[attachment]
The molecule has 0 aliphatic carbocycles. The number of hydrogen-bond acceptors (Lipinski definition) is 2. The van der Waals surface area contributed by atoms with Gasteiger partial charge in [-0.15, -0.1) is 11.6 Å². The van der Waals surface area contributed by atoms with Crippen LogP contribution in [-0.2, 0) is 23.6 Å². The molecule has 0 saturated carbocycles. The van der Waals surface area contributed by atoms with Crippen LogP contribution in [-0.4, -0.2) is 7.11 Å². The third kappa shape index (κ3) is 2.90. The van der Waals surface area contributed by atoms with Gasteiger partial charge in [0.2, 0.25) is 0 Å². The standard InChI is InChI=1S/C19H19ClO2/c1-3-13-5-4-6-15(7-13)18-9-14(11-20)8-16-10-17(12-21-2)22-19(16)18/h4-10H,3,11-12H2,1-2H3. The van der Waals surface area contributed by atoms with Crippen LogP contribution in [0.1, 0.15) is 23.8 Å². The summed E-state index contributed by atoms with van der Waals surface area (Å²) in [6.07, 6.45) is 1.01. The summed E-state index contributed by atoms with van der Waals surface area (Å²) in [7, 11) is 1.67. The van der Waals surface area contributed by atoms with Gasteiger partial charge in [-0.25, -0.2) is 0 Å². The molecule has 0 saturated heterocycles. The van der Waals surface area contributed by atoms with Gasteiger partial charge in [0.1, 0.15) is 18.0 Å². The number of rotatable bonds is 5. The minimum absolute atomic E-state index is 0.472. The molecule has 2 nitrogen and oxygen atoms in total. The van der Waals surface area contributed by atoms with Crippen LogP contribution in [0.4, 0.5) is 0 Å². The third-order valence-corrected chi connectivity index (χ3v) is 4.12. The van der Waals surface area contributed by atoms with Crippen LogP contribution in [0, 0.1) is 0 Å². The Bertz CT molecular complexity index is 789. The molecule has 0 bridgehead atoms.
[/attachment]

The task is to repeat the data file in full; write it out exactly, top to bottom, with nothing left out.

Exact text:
The molecule has 0 aliphatic carbocycles. The number of hydrogen-bond acceptors (Lipinski definition) is 2. The van der Waals surface area contributed by atoms with Gasteiger partial charge in [-0.15, -0.1) is 11.6 Å². The van der Waals surface area contributed by atoms with Crippen LogP contribution in [-0.2, 0) is 23.6 Å². The molecule has 0 saturated carbocycles. The van der Waals surface area contributed by atoms with Crippen LogP contribution in [-0.4, -0.2) is 7.11 Å². The third kappa shape index (κ3) is 2.90. The van der Waals surface area contributed by atoms with Gasteiger partial charge in [0.2, 0.25) is 0 Å². The standard InChI is InChI=1S/C19H19ClO2/c1-3-13-5-4-6-15(7-13)18-9-14(11-20)8-16-10-17(12-21-2)22-19(16)18/h4-10H,3,11-12H2,1-2H3. The van der Waals surface area contributed by atoms with Crippen LogP contribution in [0.1, 0.15) is 23.8 Å². The summed E-state index contributed by atoms with van der Waals surface area (Å²) in [6.07, 6.45) is 1.01. The summed E-state index contributed by atoms with van der Waals surface area (Å²) in [7, 11) is 1.67. The van der Waals surface area contributed by atoms with Gasteiger partial charge in [-0.25, -0.2) is 0 Å². The molecule has 0 saturated heterocycles. The van der Waals surface area contributed by atoms with Gasteiger partial charge in [0.1, 0.15) is 18.0 Å². The number of rotatable bonds is 5. The minimum absolute atomic E-state index is 0.472. The molecule has 2 nitrogen and oxygen atoms in total. The van der Waals surface area contributed by atoms with Crippen LogP contribution in [0.4, 0.5) is 0 Å². The third-order valence-corrected chi connectivity index (χ3v) is 4.12. The van der Waals surface area contributed by atoms with Crippen LogP contribution in [0, 0.1) is 0 Å². The Bertz CT molecular complexity index is 789. The molecule has 0 bridgehead atoms.